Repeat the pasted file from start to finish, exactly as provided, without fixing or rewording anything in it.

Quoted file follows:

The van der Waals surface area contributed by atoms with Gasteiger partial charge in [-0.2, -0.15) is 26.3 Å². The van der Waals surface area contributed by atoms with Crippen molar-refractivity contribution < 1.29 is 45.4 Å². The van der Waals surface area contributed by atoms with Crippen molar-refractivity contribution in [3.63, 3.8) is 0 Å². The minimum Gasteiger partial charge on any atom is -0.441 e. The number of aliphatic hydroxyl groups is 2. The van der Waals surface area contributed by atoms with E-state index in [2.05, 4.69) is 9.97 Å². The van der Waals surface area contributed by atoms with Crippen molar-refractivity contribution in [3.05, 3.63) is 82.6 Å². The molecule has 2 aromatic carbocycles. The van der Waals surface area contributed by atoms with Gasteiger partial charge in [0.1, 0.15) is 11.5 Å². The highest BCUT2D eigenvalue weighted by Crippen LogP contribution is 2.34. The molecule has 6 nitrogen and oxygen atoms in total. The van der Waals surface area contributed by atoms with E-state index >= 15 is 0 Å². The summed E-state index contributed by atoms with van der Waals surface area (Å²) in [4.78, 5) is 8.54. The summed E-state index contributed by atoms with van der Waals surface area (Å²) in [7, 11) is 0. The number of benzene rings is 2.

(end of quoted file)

The van der Waals surface area contributed by atoms with Gasteiger partial charge in [-0.2, -0.15) is 26.3 Å². The van der Waals surface area contributed by atoms with Crippen molar-refractivity contribution < 1.29 is 45.4 Å². The van der Waals surface area contributed by atoms with Crippen molar-refractivity contribution in [3.63, 3.8) is 0 Å². The minimum Gasteiger partial charge on any atom is -0.441 e. The number of aliphatic hydroxyl groups is 2. The van der Waals surface area contributed by atoms with E-state index in [2.05, 4.69) is 9.97 Å². The van der Waals surface area contributed by atoms with Crippen molar-refractivity contribution in [3.05, 3.63) is 82.6 Å². The molecule has 2 aromatic carbocycles. The van der Waals surface area contributed by atoms with Gasteiger partial charge in [0.1, 0.15) is 11.5 Å². The highest BCUT2D eigenvalue weighted by Crippen LogP contribution is 2.34. The molecule has 6 nitrogen and oxygen atoms in total. The van der Waals surface area contributed by atoms with E-state index >= 15 is 0 Å². The summed E-state index contributed by atoms with van der Waals surface area (Å²) in [4.78, 5) is 8.54. The summed E-state index contributed by atoms with van der Waals surface area (Å²) in [7, 11) is 0. The number of benzene rings is 2.